He has sent me to proclaim liberty to the captives
    and recovering of sight to the blind,
    to set at liberty those who are oppressed,
19 to proclaim the year of the Lord's favor.”

20 And he rolled up the scroll and gave it back to the attendant and sat down. And the eyes of all in the synagogue were fixed on him. 21 And he began to say to them, “Today this Scripture has been fulfilled in your hearing.”  Luke 4:18-21

The prophet Isaiah wrote about a coming savior who would heal all of our brokenness and give us freedom from sin and death. As Jesus reads this aloud, he says, "Look! This is why I am here. I have come to meet broken people where they are and give them new life." Jesus' earthly ministry and his work on the cross were driven by his care for the broken condition of his people.

So how does this motivate you and me to join him on his mission? Sure, Jesus was compassionate, but what do I do when I realize I'm not?

Compassion for others begins to well up in our hearts when we remember the compassion Jesus showed to us. The gospel shows us that on our own we are hopelessly, helplessly sinful, enemies with God, unable to save ourselves (Romans 3:10-12, Ephesians 2:1-3). But God does not leave us there. Instead he sends Jesus to live a perfect life, die a horrible death, and raise to life again, defeating the power of sin and death in our lives (Ephesians 2:4-8). When we can do nothing to get to him, he comes all the way to us--doing all of the work and giving us new life.

The gospel frees us to look at the world around us and see their deep need for Jesus. Because we were once far from God and he pursued us, we know what it is to be in need of a savior. When we rehearse the truth of the gospel regularly (I was far from God and he rescued me), we are reminded of how incredible his grace is and how undeserving we are of it. This frees us to look at the people we interact with (at work, school, the grocery store, down the street) and care that they are far from God. That they are without hope and slaves to sin. That without the good news of Jesus' life, death, and resurrection, they are hopelessly lost. When we remind ourselves and one another of the need Jesus has met in redeeming us and bringing us back to the Father, we can join him on his mission to rescue and redeem the world.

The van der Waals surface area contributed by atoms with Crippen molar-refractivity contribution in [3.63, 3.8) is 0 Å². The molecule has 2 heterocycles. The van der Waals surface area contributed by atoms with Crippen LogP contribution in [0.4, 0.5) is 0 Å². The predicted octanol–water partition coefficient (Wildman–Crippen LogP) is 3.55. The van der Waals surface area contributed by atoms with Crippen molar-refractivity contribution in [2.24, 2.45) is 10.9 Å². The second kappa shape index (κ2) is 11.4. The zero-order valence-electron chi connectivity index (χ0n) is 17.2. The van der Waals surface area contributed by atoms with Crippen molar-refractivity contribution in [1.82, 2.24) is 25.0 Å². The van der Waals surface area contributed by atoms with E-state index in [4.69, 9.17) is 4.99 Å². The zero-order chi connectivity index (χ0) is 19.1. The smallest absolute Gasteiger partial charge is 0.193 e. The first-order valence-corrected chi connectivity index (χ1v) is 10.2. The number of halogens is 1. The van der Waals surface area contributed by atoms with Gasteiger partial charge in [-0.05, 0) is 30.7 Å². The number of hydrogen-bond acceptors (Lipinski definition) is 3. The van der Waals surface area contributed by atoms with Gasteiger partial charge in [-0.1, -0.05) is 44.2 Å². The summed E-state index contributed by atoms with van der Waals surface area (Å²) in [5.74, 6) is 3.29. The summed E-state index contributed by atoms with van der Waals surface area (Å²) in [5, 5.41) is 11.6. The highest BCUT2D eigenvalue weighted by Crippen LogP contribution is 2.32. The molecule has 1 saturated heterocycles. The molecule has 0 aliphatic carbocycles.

There is no compassion without action. We can't see the lostness in our city and choose to be silent. We can't believe that we care for people and never tell them about the God who loves them and desires to forgive their sin. Compassion will impel us to bring the good news we have to them, not just treat them well or be nicer to them. We have incredibly good news to share. 

Lord, you are indescribably good and merciful. You give grace upon grace to people like me who could never deserve it. Open my eyes to see the incredible grace you have given me, and to see the people around me who still need to know you. Help me to see the truth of the gospel more clearly so that I grow in my care and compassion for the people around me.